Job burnout

I love teaching. I love research and writing (I vacillate between loving it and hating it, depending on how well my current project is progressing — since I’m just proofreading an article before sending it off for consideration, currently the love is strong). I even love a lot of academic administrative work.

But if I never have to worry about our graduate program again? It will be a good thing. I am simultaneously too close to the issues and too far removed from doing anything integral with the program (my research agenda is not their research agenda and never the twain shall meet I realize) to get a sense of perspective any longer.

I peeked at my C.V., did the math and suddenly realized that I am entering my tenth (non-consecutive) year as graduate coordinator at the same time I begin my sixteenth year of service at the university.

I swear, that will be my last! At least until I return from my next sabbatical.

3 Responses to “Job burnout”

  1. sm Says:

    Make somebody else do it. This year. Tell them your research agenda is being sabotaged and you want a fair chance at your next promotion. Tell them that there are now a number of other people who are as qualified or more than you were when you first became coordinator.

  2. Nettie Says:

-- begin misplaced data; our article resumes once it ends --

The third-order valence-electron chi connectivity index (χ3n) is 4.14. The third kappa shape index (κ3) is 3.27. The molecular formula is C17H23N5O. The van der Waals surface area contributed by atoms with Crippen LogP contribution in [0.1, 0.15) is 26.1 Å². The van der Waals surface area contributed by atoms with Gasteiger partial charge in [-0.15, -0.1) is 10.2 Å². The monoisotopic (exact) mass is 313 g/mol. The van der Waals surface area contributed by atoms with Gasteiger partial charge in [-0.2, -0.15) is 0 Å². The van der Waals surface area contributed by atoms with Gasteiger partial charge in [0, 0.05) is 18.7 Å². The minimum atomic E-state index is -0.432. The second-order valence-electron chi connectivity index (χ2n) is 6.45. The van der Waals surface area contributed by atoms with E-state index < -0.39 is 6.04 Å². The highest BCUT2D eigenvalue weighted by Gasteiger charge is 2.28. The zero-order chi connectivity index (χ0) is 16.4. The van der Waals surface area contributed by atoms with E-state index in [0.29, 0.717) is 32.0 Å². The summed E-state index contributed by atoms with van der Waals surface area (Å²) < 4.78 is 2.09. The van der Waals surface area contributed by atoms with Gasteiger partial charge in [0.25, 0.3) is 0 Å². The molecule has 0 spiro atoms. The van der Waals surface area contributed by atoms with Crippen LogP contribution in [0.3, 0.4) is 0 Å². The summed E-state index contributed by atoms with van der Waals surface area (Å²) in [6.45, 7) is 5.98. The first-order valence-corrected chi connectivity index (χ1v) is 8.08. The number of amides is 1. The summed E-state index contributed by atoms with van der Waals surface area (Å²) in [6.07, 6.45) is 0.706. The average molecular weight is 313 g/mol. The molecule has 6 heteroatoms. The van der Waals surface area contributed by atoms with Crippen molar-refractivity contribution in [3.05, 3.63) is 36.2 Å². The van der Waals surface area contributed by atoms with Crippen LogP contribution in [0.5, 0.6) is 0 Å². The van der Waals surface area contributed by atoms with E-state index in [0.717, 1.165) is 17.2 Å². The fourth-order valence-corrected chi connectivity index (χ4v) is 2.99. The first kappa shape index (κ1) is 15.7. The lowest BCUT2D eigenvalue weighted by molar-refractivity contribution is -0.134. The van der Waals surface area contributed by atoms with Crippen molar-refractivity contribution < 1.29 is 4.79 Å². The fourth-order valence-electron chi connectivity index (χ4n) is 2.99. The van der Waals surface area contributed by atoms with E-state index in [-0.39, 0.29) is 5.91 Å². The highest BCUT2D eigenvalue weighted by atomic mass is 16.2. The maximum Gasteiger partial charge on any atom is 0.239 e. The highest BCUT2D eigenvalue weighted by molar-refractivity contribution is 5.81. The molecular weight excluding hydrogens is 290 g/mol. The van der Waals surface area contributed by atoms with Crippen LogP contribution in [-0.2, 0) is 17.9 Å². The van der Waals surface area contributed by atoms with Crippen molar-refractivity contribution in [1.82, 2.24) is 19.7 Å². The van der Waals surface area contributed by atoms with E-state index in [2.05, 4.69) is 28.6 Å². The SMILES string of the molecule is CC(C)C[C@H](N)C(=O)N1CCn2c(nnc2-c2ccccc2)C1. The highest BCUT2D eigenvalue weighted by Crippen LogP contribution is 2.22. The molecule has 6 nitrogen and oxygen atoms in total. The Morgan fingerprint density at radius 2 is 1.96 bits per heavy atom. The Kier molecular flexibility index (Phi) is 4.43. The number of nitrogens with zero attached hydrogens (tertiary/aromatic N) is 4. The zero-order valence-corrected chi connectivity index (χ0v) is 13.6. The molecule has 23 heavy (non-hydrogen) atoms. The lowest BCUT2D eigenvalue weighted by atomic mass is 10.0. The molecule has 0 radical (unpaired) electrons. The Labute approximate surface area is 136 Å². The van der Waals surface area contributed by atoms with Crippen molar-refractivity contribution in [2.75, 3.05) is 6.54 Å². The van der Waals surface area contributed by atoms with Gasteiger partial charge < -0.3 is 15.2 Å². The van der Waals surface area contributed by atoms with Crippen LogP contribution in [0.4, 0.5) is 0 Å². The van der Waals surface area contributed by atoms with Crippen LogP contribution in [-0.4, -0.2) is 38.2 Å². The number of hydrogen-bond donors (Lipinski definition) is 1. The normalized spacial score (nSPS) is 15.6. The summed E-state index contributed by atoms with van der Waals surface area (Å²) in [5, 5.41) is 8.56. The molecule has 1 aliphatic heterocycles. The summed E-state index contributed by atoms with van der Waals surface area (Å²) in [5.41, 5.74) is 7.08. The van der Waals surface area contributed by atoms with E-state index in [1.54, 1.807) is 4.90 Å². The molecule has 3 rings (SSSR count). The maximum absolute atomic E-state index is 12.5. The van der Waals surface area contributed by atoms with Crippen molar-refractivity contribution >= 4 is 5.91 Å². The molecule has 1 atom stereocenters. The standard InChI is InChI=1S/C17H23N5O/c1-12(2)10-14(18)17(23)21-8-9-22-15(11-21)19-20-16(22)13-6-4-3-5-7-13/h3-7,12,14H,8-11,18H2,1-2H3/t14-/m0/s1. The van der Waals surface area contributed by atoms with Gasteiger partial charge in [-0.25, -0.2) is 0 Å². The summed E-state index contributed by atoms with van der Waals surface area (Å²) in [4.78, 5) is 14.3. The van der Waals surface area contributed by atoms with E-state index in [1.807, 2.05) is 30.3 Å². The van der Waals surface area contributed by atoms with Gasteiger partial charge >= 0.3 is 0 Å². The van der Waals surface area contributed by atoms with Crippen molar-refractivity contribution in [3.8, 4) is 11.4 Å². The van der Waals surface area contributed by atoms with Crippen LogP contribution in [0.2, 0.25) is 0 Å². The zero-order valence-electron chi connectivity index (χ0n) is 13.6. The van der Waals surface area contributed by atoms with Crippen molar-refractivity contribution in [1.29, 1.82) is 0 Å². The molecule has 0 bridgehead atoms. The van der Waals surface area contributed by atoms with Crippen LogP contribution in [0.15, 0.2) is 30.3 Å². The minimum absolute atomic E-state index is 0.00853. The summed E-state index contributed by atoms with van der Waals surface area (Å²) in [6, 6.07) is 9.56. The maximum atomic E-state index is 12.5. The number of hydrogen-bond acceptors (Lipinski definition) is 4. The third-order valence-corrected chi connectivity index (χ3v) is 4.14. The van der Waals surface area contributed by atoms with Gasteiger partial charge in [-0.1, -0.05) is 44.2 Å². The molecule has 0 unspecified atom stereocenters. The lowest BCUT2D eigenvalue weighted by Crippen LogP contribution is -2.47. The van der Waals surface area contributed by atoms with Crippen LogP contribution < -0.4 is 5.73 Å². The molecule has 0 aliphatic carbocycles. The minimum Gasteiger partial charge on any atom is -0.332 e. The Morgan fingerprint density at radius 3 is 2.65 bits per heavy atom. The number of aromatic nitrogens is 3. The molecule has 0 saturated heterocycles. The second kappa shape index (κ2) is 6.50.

What triggered me off in walking away from half of my administrative responsibilities was hearing one of the less-busy members of the management team saying, “I’m not taking on anything that interferes with my getting out my one book a year for OUP”. He has since taken on half of the task I sloughed off that day. (He’s still getting out the one book a year.)

    If you wanted to do admin you’re not interested in you’d have got a corporate job ages ago and you’d be earning enough money to feel good about hating every minute you spend at work. You’re absolutely right to resolve to chuck it in.

  3. ancarett Says:

    Thanks, you two. I will finish up this year but I will begin transitioning to a replacement this fall. I can only dream of a yearly book at OUP, but yearly articles and the occasional book should be back within my reach.